Ethnic and national identities: an anthropological outreach
* Update 26 July 2009. In case you’re wondering about this blogger’s grandparents, they hailed from Yorkshire, Kent, Jaen and Avila.
My recent encounters with Galician and other Spanish nationalists (both pro- and anti-Spain) on the blogosphere, YouTube and elsewhere have got me thinking about the need to do some theoretical outreach. This is because the things I hear from both sides of the divide sound to me very dated, oddly very mid-nineteenth century. Don’t ask me how best to go about this, I’m only just starting to think about it and the issues are far from simple. Let me start with one or two things we know about ethnic and national identity – but do please interrupt me if I ramble as I think aloud:
1. As a result of migration, intermarriage, war, interethnic contact, trade, mass schooling and a myriad other factors, a lot of people around the world today (in 2009) have a mixed ethnic, national and/or religious background. I have no figures to hand, but let me instead offer an anecdote for now, while I go and find them. When I was in secondary school near Madrid circa 1980, a teacher asked our overcrowded classroom (40+ souls) whether any of us had four grandparents who came from Madrid. Only one of us, Carlos Gomez Caño aka “Caño”, came forth. The rest of us? Typical Madrileños, products of the huge waves of immigration that hit Madrid during the Franco era*. Madrid is known, of course, as Spain’s breakwater (el rompeolas de España).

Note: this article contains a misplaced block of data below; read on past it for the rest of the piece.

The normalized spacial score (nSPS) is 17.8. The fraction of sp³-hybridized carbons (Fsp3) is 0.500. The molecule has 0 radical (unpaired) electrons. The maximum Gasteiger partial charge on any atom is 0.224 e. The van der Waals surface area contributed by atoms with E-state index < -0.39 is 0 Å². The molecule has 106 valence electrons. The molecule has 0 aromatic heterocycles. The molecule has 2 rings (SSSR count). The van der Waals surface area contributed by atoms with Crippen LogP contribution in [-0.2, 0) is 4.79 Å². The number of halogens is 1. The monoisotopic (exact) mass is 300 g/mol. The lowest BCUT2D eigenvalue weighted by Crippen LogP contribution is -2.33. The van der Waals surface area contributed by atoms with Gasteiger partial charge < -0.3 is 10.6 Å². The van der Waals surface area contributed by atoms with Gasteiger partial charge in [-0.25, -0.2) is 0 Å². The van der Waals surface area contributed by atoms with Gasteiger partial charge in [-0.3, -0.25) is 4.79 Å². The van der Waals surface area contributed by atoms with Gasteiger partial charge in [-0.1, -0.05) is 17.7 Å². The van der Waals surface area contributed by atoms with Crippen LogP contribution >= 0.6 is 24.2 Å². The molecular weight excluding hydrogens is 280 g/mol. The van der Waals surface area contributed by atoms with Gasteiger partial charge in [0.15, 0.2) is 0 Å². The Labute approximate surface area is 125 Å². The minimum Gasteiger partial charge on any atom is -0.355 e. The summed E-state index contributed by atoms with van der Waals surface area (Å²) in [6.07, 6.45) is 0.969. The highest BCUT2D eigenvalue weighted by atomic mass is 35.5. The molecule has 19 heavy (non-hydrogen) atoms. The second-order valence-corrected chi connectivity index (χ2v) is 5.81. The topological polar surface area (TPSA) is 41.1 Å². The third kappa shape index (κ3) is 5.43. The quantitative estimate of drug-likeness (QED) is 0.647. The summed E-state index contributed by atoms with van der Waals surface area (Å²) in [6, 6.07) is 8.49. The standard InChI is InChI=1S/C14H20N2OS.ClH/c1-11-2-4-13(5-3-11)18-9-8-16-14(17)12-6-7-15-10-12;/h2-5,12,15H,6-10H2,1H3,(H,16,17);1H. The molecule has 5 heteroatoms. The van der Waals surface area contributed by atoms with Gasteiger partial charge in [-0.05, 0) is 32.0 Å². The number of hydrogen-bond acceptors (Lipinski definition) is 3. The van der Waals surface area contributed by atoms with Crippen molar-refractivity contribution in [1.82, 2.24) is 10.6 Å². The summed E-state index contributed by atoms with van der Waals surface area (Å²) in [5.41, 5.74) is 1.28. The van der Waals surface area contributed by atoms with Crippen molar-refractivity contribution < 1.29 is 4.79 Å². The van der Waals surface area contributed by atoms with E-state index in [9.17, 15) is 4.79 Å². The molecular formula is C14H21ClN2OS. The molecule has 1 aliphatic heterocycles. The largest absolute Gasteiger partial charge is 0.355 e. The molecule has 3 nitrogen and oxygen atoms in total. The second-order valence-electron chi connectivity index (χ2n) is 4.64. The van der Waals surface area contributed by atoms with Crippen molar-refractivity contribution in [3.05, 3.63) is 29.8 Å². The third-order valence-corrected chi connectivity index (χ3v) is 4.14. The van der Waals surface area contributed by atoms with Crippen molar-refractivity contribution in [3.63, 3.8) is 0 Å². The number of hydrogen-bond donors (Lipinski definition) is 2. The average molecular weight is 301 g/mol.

2. Peoples, ethnic groups, nations, etc, have no ‘soul’, no ‘essence’; this is just a Romantic fantasy – they have histories of sociopolitical change and continuity, linguistic and other cultural commonalities (as well as inner differences), but not souls or essences.
3. Although identity is not always as fluid or situated or blurred as many social theorists influenced by postmodernism wish it were, neither is it as fixed and certain as nationalists would like it to be. Our social identities are a composite of parental, peer group, educational, mediated, and other biographical influences – a composite fashioned in part by our own agency as knowing beings.
4. Having multiple identities is not only perfectly possible, it can also be great fun. We are used to hearing, for example, about Northern Ireland’s deep ethnoreligious cleavage. What people tend to forget, though, is that a Northern Irish sports fan may well find herself supporting Northern Ireland in one sport (e.g. soccer), Ireland in another (rugby), Britain and Ireland in another (Lions’ rugby team), Great Britain in another (the Olympics), Europe in yet another (golf, Europe vs. the USA), and so on. Northern Ireland is today de facto (but not de jure) simultaneously in the UK and in the Republic of Ireland, apart from being its own province and an integral part of the EU. Multiple identities that we don’t often hear about.